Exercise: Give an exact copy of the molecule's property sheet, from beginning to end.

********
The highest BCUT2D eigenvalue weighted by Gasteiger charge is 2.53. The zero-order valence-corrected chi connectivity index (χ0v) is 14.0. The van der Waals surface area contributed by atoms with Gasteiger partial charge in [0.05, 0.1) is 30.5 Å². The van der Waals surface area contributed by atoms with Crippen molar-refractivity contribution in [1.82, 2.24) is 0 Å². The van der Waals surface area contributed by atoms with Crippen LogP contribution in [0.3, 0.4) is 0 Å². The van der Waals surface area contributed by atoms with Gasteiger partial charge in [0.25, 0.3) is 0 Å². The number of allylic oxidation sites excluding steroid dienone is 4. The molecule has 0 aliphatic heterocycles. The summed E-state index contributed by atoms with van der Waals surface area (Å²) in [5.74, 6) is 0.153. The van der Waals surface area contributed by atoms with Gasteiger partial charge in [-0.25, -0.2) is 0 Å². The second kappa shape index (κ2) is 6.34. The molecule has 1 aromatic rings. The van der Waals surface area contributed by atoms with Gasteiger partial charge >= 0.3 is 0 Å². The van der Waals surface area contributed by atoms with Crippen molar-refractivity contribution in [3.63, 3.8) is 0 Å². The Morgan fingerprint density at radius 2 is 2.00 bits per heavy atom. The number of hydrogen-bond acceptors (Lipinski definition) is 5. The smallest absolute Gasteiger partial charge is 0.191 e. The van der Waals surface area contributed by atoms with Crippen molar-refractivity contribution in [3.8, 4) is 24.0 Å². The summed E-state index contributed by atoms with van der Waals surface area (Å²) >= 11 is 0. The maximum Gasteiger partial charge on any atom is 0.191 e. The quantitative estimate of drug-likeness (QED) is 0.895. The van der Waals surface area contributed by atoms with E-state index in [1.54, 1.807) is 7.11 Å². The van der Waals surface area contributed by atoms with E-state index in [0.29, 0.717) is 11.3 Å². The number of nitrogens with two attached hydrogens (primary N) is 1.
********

The highest BCUT2D eigenvalue weighted by Gasteiger charge is 2.53. The zero-order valence-corrected chi connectivity index (χ0v) is 14.0. The van der Waals surface area contributed by atoms with Gasteiger partial charge in [0.05, 0.1) is 30.5 Å². The van der Waals surface area contributed by atoms with Crippen molar-refractivity contribution in [1.82, 2.24) is 0 Å². The van der Waals surface area contributed by atoms with Crippen LogP contribution in [0.3, 0.4) is 0 Å². The van der Waals surface area contributed by atoms with Gasteiger partial charge in [0.25, 0.3) is 0 Å². The number of allylic oxidation sites excluding steroid dienone is 4. The molecule has 0 aliphatic heterocycles. The summed E-state index contributed by atoms with van der Waals surface area (Å²) in [5.74, 6) is 0.153. The van der Waals surface area contributed by atoms with Gasteiger partial charge in [-0.25, -0.2) is 0 Å². The second kappa shape index (κ2) is 6.34. The molecule has 1 aromatic rings. The van der Waals surface area contributed by atoms with Gasteiger partial charge >= 0.3 is 0 Å². The van der Waals surface area contributed by atoms with Crippen molar-refractivity contribution in [3.63, 3.8) is 0 Å². The Morgan fingerprint density at radius 2 is 2.00 bits per heavy atom. The number of hydrogen-bond acceptors (Lipinski definition) is 5. The smallest absolute Gasteiger partial charge is 0.191 e. The van der Waals surface area contributed by atoms with Crippen molar-refractivity contribution in [3.8, 4) is 24.0 Å². The summed E-state index contributed by atoms with van der Waals surface area (Å²) >= 11 is 0. The maximum Gasteiger partial charge on any atom is 0.191 e. The quantitative estimate of drug-likeness (QED) is 0.895. The van der Waals surface area contributed by atoms with E-state index in [1.54, 1.807) is 7.11 Å². The van der Waals surface area contributed by atoms with E-state index in [0.29, 0.717) is 11.3 Å². The number of nitrogens with two attached hydrogens (primary N) is 1.